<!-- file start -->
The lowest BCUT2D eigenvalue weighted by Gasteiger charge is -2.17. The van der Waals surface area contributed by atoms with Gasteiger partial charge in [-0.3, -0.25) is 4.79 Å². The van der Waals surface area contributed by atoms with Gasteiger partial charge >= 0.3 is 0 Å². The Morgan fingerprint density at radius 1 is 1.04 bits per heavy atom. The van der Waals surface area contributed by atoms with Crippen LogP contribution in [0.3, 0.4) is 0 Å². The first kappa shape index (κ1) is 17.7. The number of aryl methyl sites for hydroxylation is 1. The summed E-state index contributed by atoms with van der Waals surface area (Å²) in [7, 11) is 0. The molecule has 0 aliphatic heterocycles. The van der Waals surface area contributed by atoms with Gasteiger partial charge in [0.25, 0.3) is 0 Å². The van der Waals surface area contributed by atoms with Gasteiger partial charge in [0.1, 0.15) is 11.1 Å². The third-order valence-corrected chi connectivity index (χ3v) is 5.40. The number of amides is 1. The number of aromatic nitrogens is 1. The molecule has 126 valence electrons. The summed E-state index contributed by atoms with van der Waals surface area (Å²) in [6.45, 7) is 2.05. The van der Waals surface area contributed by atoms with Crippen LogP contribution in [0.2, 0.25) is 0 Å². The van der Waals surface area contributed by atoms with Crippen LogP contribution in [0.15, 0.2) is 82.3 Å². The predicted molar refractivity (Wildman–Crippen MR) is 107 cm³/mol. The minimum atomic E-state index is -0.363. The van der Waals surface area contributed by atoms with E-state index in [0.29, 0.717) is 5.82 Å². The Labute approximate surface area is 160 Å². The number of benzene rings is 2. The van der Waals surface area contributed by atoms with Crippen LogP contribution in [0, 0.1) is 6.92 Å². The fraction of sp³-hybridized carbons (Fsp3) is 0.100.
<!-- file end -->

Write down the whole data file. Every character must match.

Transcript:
The lowest BCUT2D eigenvalue weighted by Gasteiger charge is -2.17. The van der Waals surface area contributed by atoms with Gasteiger partial charge in [-0.3, -0.25) is 4.79 Å². The van der Waals surface area contributed by atoms with Gasteiger partial charge >= 0.3 is 0 Å². The Morgan fingerprint density at radius 1 is 1.04 bits per heavy atom. The van der Waals surface area contributed by atoms with Crippen LogP contribution in [0.3, 0.4) is 0 Å². The first kappa shape index (κ1) is 17.7. The number of aryl methyl sites for hydroxylation is 1. The summed E-state index contributed by atoms with van der Waals surface area (Å²) in [7, 11) is 0. The molecule has 0 aliphatic heterocycles. The van der Waals surface area contributed by atoms with Gasteiger partial charge in [0.25, 0.3) is 0 Å². The van der Waals surface area contributed by atoms with Gasteiger partial charge in [0.1, 0.15) is 11.1 Å². The third-order valence-corrected chi connectivity index (χ3v) is 5.40. The number of amides is 1. The number of aromatic nitrogens is 1. The molecule has 126 valence electrons. The summed E-state index contributed by atoms with van der Waals surface area (Å²) in [6.45, 7) is 2.05. The van der Waals surface area contributed by atoms with Crippen LogP contribution in [0.2, 0.25) is 0 Å². The van der Waals surface area contributed by atoms with Crippen LogP contribution in [0.15, 0.2) is 82.3 Å². The predicted molar refractivity (Wildman–Crippen MR) is 107 cm³/mol. The minimum atomic E-state index is -0.363. The van der Waals surface area contributed by atoms with E-state index in [0.29, 0.717) is 5.82 Å². The Labute approximate surface area is 160 Å². The number of benzene rings is 2. The van der Waals surface area contributed by atoms with Crippen LogP contribution in [0, 0.1) is 6.92 Å². The fraction of sp³-hybridized carbons (Fsp3) is 0.100.